High Noon in Troutwood
Once upon a time there was a village of a few dozen denizens called “Troutwood,” overlooking a glistening Alpine lake.
But for many years no one could catch the lake’s exotic and agile “prancing redhead” strain of golden trout, no matter how hard they tried. Indeed, the Flycasters International Association dangled its coveted World Gamefish Cup as bait for any flycaster who came up with a lure that could conquer the cagey critter.
As it happened, the village moneylender (affectionately tagged “Cash”… after the sawbuck he kept conspicuously tucked into the band of his black Stetson hat) stumbled across a river Thames trout fly called “Royal Coachman” that had just about all the right stuff; with minor feather-tweaking and the substitution of an improved, special-alloy hook, it was a trout seductress extraordinaire. And it proved to be eminently bad news for those elusive redheads. He named his creation “Cash’s Coachman.” The simple lure went on to become legend, and Cash captured the World Gamefish Cup and countless accolades for his achievement.
But Troutwood was a small village, and Cash couldn’t turn a profit selling his hand-tied flies. His Coachman had had its day in the sun; now it was time to move on. He abandoned Troutwood to pursue other endeavours, joined by Hank, the larger-than-life village blacksmith who had hot-hammered those high-nickel-content #289 hooks for Cash’s flies.
In the meantime, back in the village there were Troo Bleevers—a budding core of enthusiasts who never had the opportunity to own a “Coachman,” but who deemed it to be The Holy Grail of trout fishermen, and meriting a second chance at life. And they all felt great warmth for THE MAN, this towering figure of their pastoral pastime. To the last worshipping follower they each felt deeply that Ol’ Cash hisself walked on the very water those “prancing redhead” trout swam in.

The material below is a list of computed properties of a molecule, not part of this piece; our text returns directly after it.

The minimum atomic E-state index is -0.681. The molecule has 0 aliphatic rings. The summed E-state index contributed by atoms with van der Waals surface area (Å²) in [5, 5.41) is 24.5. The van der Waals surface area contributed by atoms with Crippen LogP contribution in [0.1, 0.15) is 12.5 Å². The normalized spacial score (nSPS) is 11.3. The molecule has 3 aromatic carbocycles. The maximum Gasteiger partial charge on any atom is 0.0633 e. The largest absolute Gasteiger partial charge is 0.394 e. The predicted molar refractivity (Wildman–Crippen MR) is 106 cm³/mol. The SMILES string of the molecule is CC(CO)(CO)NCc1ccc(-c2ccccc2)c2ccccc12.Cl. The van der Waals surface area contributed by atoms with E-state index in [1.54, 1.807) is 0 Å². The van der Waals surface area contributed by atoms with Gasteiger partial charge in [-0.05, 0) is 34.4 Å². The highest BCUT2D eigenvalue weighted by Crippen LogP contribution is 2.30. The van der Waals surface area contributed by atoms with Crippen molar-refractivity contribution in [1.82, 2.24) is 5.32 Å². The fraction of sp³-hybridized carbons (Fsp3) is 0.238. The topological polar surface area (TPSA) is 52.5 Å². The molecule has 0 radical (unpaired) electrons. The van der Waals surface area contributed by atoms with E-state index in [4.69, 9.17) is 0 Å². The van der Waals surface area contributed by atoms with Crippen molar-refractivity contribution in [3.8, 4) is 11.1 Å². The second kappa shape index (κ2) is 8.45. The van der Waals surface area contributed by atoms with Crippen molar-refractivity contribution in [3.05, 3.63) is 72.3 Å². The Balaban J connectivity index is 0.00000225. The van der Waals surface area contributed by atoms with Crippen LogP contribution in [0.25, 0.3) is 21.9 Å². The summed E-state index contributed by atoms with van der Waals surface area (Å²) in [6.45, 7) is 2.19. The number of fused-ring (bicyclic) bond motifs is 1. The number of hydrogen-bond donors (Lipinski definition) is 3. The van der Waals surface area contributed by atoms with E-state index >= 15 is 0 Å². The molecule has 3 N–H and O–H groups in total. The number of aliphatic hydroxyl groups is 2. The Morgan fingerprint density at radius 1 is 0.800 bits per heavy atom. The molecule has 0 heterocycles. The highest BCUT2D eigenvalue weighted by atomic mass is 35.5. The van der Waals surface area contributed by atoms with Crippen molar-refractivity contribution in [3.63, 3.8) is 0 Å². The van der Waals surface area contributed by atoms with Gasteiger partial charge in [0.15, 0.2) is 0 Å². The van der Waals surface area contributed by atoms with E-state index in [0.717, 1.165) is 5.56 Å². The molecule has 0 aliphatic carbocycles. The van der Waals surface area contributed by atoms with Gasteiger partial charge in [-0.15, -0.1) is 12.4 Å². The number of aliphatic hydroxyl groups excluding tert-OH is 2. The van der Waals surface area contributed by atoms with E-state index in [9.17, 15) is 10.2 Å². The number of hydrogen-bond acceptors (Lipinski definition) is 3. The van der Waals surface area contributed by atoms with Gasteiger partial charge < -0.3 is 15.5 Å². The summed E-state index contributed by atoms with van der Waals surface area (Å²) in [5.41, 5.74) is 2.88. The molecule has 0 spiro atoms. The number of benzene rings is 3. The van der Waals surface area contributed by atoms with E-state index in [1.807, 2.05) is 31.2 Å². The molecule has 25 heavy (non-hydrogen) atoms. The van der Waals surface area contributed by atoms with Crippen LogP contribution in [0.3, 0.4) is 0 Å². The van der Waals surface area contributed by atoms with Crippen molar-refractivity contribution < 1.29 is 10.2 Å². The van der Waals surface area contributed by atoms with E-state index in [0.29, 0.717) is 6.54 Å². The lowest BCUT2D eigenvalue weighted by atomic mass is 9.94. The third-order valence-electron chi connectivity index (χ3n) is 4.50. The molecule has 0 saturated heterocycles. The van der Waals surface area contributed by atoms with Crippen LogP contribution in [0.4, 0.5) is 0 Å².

Only a year or two after Cash cast off to parts unknown, one of the village’s residents named Arnold set out to fashion something similar himself. He started producing his “Arnie’s Coachman” and sold them to other Troutwood residents. Word spread. His flies were so wildly popular that out-of-towners traveled to Troutwood to purchase them, and the little village started growing in population. Within only a few years the population of owners of “Coachman” variants had reached over 700, steadily climbing.
As the years and decades passed, dozens more Troo Bleevers in Troutwood got into fashioning their own variants of “The Coachman.” In the meantime the village had become a small town, then a medium-sized town as resident-owners of Coachmen surpassed the 30,000 mark. In Troutwood’s unbridled enthusiasm to perpetuate “The Coachman,” the fabled fly had long since taken on an entirely new life of its own. Why, there were young Troutwood dwellers who hadn’t even been born when Cash fashioned his first fish seducers, but they too were none-the-less avid Coachman enthusiasts. Their allegiance and their keeping alive and spreading the word about The Coachman served to propel Ol’ Cash into Legend status, to etch his place in Troutwood’s hallowed hallways. There were even “Cash Clubs” and “Coachman Rallies.” All because of those devotees and Troo Bleevers and new recruits who had kept the fly flying all those years. Blue skies. Everyone was happy.
Even Ol’ Cash, still meandering aimlessly somewhere out there in the wilderness, was happy. Why, for years after the first Coachman variants were introduced and serving to multiply the population of Coachman-aware Troo Bleevers, Cash was quoted and paraphrased time and again that, in regards to the countless Coachman variants, “Imitation is the best form of flattery.” He even routinely obliged folks’ requests that he carve his gnarly ‘X’ on their filet boards.